1. It’s such a hard book to recommend, because I think you’re going to love it or hate it. But… this comment makes me think you’d like it! BUT IT IS SUCH A WEIRD READING EXPERIENCE! But I always wish you the happiest of reading, love. 💗 xx

      Liked by 1 person

    1. It’s such a rough one to recommend! Hahaha. You are going to love it or hate it…. and it’s just so weird. And unlike anything. I don’t have words! Hahaha. But I’m SO excited for you to read it and to see what you think! Happy reading, love! 💗

      Liked by 1 person

    1. Thank you, love! Gosh, this one is such a hard one to recommend, because I truly think it’s a love it or hate it type book. But it’s also so unique! Ahhh! So many weird feels! Haha. But happy reading, love! ❤ xx

      Liked by 1 person

  3. I’ve had a copy of this since last summer and I can’t wait to read it!!

    I literally had no idea there was queerness in this tho?? and I kinda want to hear your opinion: is this more of a “queer characters happen to be morally gray” or a “queer characters are Not Good People because they’re queer”? bc the former I’m cool with but I really hope it’s not the latter

    Liked by 1 person

    1. One of them, Francis, is kind of borderline villain because of it… because he forces the main character to kiss him (and maybe more if they didn’t get interrupted), but the rest was just… there? It’s very weird (this whole book truly is) but I wouldn’t say the rest of the queerness is painted in a good or bad light, it’s just… stated and kind of there. So I’d say one MAYBE not good because queer, and the rest are just morally grey and very sexually discovering queer. BUT the guy that is totally supposed to be “the villain” says very homophobic things (and racist and sexiest and everything else)!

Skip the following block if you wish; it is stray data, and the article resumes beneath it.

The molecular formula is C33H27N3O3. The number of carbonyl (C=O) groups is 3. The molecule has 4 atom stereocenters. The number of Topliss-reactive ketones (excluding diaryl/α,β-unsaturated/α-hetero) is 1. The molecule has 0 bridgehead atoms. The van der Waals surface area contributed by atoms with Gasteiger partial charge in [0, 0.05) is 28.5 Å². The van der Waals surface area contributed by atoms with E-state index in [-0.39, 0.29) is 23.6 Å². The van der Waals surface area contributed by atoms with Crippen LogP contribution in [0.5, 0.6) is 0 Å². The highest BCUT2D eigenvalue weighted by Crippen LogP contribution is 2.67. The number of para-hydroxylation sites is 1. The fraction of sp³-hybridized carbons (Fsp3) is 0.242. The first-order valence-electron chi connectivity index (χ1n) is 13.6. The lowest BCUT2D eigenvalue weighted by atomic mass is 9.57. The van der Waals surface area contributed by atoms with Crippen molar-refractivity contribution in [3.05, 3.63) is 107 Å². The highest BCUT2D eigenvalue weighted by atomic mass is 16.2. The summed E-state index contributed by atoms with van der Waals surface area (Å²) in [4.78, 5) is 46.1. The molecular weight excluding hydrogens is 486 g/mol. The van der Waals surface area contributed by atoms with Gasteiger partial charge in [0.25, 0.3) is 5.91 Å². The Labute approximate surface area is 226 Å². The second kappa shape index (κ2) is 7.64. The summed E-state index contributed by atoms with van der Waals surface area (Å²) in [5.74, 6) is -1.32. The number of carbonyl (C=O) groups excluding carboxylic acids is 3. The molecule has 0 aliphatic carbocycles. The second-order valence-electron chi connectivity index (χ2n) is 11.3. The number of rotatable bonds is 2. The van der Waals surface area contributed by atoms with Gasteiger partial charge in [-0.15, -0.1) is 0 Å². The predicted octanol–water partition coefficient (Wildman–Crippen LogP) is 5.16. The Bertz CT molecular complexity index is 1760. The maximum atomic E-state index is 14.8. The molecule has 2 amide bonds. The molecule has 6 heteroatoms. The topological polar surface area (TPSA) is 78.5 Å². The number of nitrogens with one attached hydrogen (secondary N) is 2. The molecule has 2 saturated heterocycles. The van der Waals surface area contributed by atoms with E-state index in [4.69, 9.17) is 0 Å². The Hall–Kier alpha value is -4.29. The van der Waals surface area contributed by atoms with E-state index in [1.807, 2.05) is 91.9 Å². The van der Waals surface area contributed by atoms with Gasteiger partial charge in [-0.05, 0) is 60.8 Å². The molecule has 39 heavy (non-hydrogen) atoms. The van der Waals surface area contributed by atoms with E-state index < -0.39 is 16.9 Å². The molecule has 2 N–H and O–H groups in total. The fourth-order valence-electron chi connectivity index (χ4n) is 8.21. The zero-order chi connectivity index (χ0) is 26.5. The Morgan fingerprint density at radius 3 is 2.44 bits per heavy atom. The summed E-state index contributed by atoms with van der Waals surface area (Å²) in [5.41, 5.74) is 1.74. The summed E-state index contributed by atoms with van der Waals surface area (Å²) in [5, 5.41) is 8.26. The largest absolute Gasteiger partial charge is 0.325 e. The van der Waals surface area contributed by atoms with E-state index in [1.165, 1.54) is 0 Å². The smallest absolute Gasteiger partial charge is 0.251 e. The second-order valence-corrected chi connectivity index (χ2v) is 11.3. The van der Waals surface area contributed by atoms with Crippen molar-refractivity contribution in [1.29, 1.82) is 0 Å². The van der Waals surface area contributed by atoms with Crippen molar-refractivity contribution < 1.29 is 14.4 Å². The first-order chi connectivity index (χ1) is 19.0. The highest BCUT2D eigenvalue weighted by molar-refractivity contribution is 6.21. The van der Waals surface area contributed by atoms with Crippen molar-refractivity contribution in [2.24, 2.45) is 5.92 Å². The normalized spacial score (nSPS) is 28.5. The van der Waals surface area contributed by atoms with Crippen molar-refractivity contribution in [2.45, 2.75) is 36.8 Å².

I’m sorry if this was a hot mess answer. This book is truly unlike anything else, and I just… WORDS ARE HARD! But if you pick it up… I hope you have a similar experience, because it’s unlike anything. 💘xx

      Liked by 1 person

Leave a Reply

Fill in your details below or click an icon to log in:

WordPress.com Logo

You are commenting using your WordPress.com account. Log Out /  Change )

Google+ photo

You are commenting using your Google+ account. Log Out /  Change )

Twitter picture

You are commenting using your Twitter account. Log Out /  Change )

Facebook photo

You are commenting using your Facebook account. Log Out /  Change )

w

Connecting to %s